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Last weekend, I was down to using just one crutch which made it easier to hop on the bus and go a little farther afield. My increasing ability to walk happily coincided with the arrival of friends from Ireland. Two of them had been here previously and were content to take it easy and do little excursions off the beaten track.
One of our excursions was to go to the Via Appia Antica by bus. The Via Appia starts in the Foro Romano where it is called the Via Sacra and goes all the way to Brindisi in southeast Italy. Named after the Roman, Appius Claudius Caecus, who started it in 312 BC, it still contains sections of the original road. It is amazing to me that a dirt road covered over with gravel and a form of lime mortar and topped with large flat stones could survive for over 2,000 years. There is a spiritual feeling walking on stones that so many people have passed over through the centuries. Not that I walked much I must admit and we soon retired to a nearby garden cafe for refreshments. Still, when my foot is healed, I intend to do a long walk along the Via Appia and report on the sites along the way of which there are many including catacombs and churches.
A few days ago, I was given the ok to walk without crutches. The joy of having my hands free at last! That evening, one of my friends booked us on a sunset walking food tour (The Roman Food Tour) in the Prati neighbourhood which is next to mine. There were 11 of us in the group and the tour involved visiting local gourmet food shops, and sampling various types of antipasti, different types of pizza, Roman pasta dishes (amatriciana, carbonara, cacio e pepe), gelato and cannoli (Sicilian pastry). Living in Rome, I was a bit dubious about the tour to begin with. First of all, I already know where to go to buy high quality ingredients and since Loris was a wonderful cook as are friends of ours in Rome, I have eaten excellent Roman food. However, I have to say that I enjoyed the tour. Our guide, Raluca, was vivacious and knowledgeable. She not only gave us little chunks of information on the history of some foods in Italy but also talked about how to order coffee (confusing for some people who are not used to the way coffee is served here), how to pick wine, cheese, ice cream and also how to recognize restaurants serving good food. After a glass or two of wine, our group became quite chatty and convivial and it was also interesting talking to them as we walked from place to place. I discovered a couple of shops that I didn’t know about and tasted some cheeses that I hadn’t previously heard of.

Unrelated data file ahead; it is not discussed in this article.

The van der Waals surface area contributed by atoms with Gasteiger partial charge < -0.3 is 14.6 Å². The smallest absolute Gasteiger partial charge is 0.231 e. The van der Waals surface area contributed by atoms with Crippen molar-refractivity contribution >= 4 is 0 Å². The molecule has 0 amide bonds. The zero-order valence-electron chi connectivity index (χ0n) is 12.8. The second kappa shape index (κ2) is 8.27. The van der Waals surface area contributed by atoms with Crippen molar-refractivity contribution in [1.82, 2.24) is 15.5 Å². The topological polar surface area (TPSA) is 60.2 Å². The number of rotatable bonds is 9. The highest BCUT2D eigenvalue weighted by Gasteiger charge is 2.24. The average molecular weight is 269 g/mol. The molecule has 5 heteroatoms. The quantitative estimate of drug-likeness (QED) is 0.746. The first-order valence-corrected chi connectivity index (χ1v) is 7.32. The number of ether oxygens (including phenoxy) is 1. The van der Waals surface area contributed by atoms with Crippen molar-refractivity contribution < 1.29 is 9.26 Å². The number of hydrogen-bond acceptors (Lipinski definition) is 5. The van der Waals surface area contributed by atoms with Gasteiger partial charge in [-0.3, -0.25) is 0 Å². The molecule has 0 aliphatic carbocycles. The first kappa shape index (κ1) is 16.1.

One of the highlights for me was being able to taste almost all the pizzas in a pizzeria called Pizzarium where pizza is sold by the slice. The chef, Gabriele Bonci, invents creative toppings which you don’t find in standard pizzerias and he changes his toppings according to the season. Normally, if you go there, it is difficult to choose as there are many unusual combinations and you can’t eat more than one or two without bursting at the seams. What we did was to each choose a different slice which was then cut up into enough pieces to serve everyone in the group. So we got to taste 11 different types of pizza.
This evening of serious ‘grazing’ lasted over 4 hours, perhaps longer than usual as Raluca kindly ordered a bottle of Prosecco after our pasta dinner in order to toast a couple on their honeymoon. After this, we proceeded to the gelateria. It was past 10pm by the time we staggered home across St Peter’s Square. I was able to manage all the walking which felt like a small miracle and it felt really great to walk, eat and enjoy with good friends.